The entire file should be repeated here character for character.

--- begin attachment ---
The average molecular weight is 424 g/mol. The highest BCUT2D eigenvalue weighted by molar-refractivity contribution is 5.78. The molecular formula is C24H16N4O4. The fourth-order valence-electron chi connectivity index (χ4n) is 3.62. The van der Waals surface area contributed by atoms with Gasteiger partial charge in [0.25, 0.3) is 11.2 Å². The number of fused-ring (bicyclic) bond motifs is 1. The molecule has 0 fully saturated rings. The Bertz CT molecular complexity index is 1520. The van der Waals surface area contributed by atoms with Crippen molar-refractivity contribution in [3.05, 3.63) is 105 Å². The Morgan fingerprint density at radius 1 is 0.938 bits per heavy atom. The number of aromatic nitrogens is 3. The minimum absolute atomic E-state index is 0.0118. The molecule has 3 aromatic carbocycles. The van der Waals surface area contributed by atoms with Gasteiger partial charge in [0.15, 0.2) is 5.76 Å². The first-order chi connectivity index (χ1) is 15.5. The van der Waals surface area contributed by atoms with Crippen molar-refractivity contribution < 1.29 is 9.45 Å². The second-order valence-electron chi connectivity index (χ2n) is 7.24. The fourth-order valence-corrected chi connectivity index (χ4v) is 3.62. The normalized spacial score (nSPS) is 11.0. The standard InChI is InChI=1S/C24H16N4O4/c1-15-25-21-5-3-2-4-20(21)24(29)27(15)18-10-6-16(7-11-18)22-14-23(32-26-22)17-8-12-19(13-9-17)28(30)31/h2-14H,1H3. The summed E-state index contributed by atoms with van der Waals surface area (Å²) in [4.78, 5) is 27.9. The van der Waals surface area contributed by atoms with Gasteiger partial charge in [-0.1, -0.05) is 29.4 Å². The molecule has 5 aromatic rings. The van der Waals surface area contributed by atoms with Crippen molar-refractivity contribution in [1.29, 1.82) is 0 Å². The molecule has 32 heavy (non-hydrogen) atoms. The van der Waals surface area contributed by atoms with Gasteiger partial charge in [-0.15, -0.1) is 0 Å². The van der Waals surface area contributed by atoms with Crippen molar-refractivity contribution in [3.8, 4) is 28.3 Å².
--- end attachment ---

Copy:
The average molecular weight is 424 g/mol. The highest BCUT2D eigenvalue weighted by molar-refractivity contribution is 5.78. The molecular formula is C24H16N4O4. The fourth-order valence-electron chi connectivity index (χ4n) is 3.62. The van der Waals surface area contributed by atoms with Gasteiger partial charge in [0.25, 0.3) is 11.2 Å². The number of fused-ring (bicyclic) bond motifs is 1. The molecule has 0 fully saturated rings. The Bertz CT molecular complexity index is 1520. The van der Waals surface area contributed by atoms with Crippen molar-refractivity contribution in [3.05, 3.63) is 105 Å². The Morgan fingerprint density at radius 1 is 0.938 bits per heavy atom. The number of aromatic nitrogens is 3. The minimum absolute atomic E-state index is 0.0118. The molecule has 3 aromatic carbocycles. The van der Waals surface area contributed by atoms with Gasteiger partial charge in [0.15, 0.2) is 5.76 Å². The first-order chi connectivity index (χ1) is 15.5. The van der Waals surface area contributed by atoms with Crippen molar-refractivity contribution < 1.29 is 9.45 Å². The second-order valence-electron chi connectivity index (χ2n) is 7.24. The fourth-order valence-corrected chi connectivity index (χ4v) is 3.62. The normalized spacial score (nSPS) is 11.0. The standard InChI is InChI=1S/C24H16N4O4/c1-15-25-21-5-3-2-4-20(21)24(29)27(15)18-10-6-16(7-11-18)22-14-23(32-26-22)17-8-12-19(13-9-17)28(30)31/h2-14H,1H3. The summed E-state index contributed by atoms with van der Waals surface area (Å²) in [4.78, 5) is 27.9. The van der Waals surface area contributed by atoms with Gasteiger partial charge in [-0.1, -0.05) is 29.4 Å². The molecule has 5 aromatic rings. The van der Waals surface area contributed by atoms with Crippen molar-refractivity contribution in [1.29, 1.82) is 0 Å². The molecule has 32 heavy (non-hydrogen) atoms. The van der Waals surface area contributed by atoms with Gasteiger partial charge in [-0.15, -0.1) is 0 Å². The van der Waals surface area contributed by atoms with Crippen molar-refractivity contribution in [3.8, 4) is 28.3 Å².